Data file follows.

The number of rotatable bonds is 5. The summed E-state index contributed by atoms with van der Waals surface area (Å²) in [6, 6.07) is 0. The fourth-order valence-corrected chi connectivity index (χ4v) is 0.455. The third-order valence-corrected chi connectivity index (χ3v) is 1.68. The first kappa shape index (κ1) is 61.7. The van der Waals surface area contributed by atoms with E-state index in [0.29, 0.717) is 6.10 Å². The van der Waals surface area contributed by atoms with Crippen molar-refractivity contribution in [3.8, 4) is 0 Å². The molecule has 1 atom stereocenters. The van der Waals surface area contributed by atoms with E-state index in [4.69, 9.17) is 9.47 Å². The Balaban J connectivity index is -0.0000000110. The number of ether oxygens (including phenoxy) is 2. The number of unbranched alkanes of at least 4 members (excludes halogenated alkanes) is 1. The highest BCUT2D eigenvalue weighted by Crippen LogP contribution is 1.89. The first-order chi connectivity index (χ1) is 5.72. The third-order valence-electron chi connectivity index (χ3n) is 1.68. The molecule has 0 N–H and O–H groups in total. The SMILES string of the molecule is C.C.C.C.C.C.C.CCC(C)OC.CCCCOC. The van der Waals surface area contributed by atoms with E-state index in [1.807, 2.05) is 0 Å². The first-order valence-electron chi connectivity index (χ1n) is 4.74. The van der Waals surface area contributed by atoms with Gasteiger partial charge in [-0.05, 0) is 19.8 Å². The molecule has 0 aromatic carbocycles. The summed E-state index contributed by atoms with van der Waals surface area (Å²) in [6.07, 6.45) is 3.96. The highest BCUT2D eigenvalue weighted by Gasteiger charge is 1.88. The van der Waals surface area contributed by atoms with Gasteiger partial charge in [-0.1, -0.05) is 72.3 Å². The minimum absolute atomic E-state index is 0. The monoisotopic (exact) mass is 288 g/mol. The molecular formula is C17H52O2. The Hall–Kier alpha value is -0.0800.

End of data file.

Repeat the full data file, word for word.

The number of rotatable bonds is 5. The summed E-state index contributed by atoms with van der Waals surface area (Å²) in [6, 6.07) is 0. The fourth-order valence-corrected chi connectivity index (χ4v) is 0.455. The third-order valence-corrected chi connectivity index (χ3v) is 1.68. The first kappa shape index (κ1) is 61.7. The van der Waals surface area contributed by atoms with E-state index in [0.29, 0.717) is 6.10 Å². The van der Waals surface area contributed by atoms with Crippen molar-refractivity contribution in [3.8, 4) is 0 Å². The molecule has 1 atom stereocenters. The van der Waals surface area contributed by atoms with E-state index in [4.69, 9.17) is 9.47 Å². The Balaban J connectivity index is -0.0000000110. The number of ether oxygens (including phenoxy) is 2. The number of unbranched alkanes of at least 4 members (excludes halogenated alkanes) is 1. The highest BCUT2D eigenvalue weighted by Crippen LogP contribution is 1.89. The first-order chi connectivity index (χ1) is 5.72. The third-order valence-electron chi connectivity index (χ3n) is 1.68. The molecule has 0 N–H and O–H groups in total. The SMILES string of the molecule is C.C.C.C.C.C.C.CCC(C)OC.CCCCOC. The van der Waals surface area contributed by atoms with E-state index in [1.807, 2.05) is 0 Å². The first-order valence-electron chi connectivity index (χ1n) is 4.74. The van der Waals surface area contributed by atoms with Gasteiger partial charge in [-0.05, 0) is 19.8 Å². The molecule has 0 aromatic carbocycles. The summed E-state index contributed by atoms with van der Waals surface area (Å²) in [6.07, 6.45) is 3.96. The highest BCUT2D eigenvalue weighted by Gasteiger charge is 1.88. The van der Waals surface area contributed by atoms with Gasteiger partial charge in [-0.1, -0.05) is 72.3 Å². The minimum absolute atomic E-state index is 0. The monoisotopic (exact) mass is 288 g/mol. The molecular formula is C17H52O2. The Hall–Kier alpha value is -0.0800.